And when the call comes that your grandmother is gone your both saddened and grateful. As horrible as that sounds.
Now Alzheimer's is something we hear about, read about...but have no real idea about until you see it face to face to understand. And then, it is overwhelming.
The unit Uncle Steve is in (and I do thank the Good Lord there is a place he can be in) is secured with a passcode to get in to and to get out of.
The minute the door light turns green and you push open the heavy steel door, the smell of urine hits you so hard in the face you do take a step back. In front of you, there is a counter where the staff (God love them) work from and women and men in varying stages of dress and condition are rolling around in their wheelchairs. Some speaking in what I can only say is gibberish and others staring off.
We asked which direction his room was and we were told it's a square-shaped floor that in either direction we take we will find him. When we told her what the room number was, she said, "Yes Steve was just here, he is now in his room."
I tried to keep tunnel vision as I walked down the long hall, not wanting to cry at what I could see, and smell and feel...and I am not trying to be dramatic in writing that...but it was for me. I felt uncomfortable knowing where I was, and not knowing what I was going to see next.
I will say I was grateful his Aunt was there in the room sitting next to Steve. He had just finished eating in his room... a pale, lifeless small space ... shared with another man....with a huge window to the world he will never be a part of again. He was sipping a small pink box of white milk and said hello to us...and told us he was drinking his beer.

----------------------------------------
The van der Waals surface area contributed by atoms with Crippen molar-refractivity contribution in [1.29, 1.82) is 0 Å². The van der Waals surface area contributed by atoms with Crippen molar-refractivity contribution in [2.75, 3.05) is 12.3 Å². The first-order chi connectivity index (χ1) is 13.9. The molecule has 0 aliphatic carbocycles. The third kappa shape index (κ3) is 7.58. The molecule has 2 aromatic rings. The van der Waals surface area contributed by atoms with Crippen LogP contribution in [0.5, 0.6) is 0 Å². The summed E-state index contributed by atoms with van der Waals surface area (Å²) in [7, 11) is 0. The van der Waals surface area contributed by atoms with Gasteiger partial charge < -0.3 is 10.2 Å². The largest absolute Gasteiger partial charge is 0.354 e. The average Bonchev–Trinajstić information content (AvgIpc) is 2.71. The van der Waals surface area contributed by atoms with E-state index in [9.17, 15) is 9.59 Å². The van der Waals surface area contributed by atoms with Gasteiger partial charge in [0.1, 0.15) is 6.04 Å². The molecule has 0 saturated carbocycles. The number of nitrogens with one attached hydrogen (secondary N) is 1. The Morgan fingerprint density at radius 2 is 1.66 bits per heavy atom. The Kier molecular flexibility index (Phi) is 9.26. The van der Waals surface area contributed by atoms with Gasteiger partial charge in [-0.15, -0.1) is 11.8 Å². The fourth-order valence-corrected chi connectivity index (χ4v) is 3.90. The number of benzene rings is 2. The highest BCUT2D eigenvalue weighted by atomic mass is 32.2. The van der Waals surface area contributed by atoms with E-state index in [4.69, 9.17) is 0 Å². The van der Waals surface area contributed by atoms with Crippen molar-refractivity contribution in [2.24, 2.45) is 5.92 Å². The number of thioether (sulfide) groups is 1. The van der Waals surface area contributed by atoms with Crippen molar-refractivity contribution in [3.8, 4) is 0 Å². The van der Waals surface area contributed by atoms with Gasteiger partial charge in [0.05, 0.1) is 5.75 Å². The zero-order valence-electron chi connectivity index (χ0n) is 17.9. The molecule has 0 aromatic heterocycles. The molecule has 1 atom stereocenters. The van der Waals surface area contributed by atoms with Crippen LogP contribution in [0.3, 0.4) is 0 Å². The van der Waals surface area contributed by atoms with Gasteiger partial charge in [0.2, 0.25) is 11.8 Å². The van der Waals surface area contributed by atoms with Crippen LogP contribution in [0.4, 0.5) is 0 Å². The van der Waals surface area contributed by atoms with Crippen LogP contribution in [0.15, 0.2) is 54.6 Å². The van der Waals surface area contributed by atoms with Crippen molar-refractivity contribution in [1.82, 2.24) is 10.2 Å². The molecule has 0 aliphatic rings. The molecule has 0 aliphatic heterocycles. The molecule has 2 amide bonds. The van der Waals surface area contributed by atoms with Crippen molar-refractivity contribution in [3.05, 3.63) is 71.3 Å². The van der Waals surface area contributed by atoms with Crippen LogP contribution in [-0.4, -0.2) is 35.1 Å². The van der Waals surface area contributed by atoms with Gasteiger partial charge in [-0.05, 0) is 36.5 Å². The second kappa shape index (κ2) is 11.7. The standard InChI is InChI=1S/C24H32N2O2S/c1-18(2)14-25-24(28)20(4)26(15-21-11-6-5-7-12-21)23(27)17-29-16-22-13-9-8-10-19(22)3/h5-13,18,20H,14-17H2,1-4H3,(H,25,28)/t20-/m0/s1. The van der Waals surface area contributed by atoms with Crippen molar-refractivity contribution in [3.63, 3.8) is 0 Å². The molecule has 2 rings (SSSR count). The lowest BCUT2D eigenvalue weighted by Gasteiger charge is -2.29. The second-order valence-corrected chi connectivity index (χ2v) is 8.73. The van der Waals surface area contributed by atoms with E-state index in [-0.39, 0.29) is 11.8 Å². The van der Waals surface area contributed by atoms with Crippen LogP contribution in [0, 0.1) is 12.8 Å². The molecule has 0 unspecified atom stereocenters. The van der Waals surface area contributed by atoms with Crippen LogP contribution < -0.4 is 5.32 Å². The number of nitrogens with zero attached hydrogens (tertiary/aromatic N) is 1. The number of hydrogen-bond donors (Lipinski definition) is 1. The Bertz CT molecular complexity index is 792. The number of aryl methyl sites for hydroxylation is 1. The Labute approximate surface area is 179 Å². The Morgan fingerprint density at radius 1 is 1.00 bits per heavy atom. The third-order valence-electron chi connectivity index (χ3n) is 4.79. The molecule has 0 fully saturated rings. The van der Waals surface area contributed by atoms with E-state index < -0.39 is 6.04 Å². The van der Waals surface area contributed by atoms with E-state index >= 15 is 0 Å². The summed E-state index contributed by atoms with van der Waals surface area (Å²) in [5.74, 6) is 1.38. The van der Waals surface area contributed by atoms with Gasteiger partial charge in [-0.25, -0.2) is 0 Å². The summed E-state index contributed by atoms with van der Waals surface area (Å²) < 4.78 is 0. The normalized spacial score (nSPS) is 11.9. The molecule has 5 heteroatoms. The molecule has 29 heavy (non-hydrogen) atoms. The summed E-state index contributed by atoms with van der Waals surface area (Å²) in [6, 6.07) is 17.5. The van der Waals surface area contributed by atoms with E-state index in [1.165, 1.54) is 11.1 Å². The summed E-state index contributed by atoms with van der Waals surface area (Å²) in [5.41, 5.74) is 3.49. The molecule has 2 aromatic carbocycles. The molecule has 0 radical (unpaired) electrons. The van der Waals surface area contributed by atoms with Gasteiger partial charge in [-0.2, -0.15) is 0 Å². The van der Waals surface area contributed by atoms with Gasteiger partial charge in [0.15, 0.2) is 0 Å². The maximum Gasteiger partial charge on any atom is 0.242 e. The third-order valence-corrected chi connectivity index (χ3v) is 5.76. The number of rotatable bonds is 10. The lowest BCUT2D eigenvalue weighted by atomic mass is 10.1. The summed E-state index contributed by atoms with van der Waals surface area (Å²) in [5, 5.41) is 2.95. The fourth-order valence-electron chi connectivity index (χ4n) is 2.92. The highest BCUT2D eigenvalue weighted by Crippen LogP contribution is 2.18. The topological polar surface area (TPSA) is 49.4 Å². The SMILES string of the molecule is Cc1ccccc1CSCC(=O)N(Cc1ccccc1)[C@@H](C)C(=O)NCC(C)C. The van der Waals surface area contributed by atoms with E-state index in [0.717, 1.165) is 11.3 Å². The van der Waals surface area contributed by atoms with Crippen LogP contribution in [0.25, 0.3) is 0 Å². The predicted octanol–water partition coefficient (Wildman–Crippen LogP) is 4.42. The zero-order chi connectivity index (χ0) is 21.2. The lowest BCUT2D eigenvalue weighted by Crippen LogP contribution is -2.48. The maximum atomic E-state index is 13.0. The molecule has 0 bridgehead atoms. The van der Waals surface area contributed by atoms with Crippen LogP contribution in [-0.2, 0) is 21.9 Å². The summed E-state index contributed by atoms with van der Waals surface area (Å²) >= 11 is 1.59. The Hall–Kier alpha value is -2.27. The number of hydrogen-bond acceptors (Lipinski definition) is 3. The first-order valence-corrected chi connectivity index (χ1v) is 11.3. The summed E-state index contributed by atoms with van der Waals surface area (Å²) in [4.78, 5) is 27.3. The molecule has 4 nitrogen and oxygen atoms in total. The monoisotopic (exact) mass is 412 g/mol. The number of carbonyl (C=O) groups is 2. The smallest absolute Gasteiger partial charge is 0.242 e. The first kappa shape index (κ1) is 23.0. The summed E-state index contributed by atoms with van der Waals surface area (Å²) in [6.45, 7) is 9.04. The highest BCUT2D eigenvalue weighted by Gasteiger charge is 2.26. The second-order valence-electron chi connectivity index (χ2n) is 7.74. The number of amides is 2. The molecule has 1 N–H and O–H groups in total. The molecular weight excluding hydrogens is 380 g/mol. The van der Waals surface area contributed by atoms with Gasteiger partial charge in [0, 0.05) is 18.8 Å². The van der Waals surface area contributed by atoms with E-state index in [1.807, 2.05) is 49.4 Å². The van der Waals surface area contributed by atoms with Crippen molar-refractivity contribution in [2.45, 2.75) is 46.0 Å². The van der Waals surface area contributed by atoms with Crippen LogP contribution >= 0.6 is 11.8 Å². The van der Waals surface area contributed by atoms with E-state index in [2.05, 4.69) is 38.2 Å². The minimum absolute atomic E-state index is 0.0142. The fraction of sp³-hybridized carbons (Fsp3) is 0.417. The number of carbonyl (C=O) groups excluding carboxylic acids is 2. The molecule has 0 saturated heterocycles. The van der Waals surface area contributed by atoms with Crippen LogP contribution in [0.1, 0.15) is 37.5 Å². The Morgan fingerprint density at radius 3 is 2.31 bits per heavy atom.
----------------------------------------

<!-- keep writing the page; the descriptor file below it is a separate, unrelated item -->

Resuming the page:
I laughed and told him I needed one.
He asked me for a hug and kissed my cheek, and told my husband he could give his aunt a hug too.
Aunt Pat told him who we were and he started mumbling a bit and then he started crying. He grabbed the white washcloth off of the dusty nightstand and dried his tears with it. She turned away and dried hers and I stood
I will not cry in front of this man....I GET TO LEAVE.
We talked with her as to what had been happening and she explained the difficult decision she and the family had to make. Hearing how at night, (at home) he would put on his cap, and coat and would ask when his wife was coming to get him. He would insist on sleeping with his coat, hat and shoes on, to be ready when she got there. She told us of other more dangerous things he did and she was worried he was going to hurt himself or burn the house down. His illness had progressed quickly the past three months.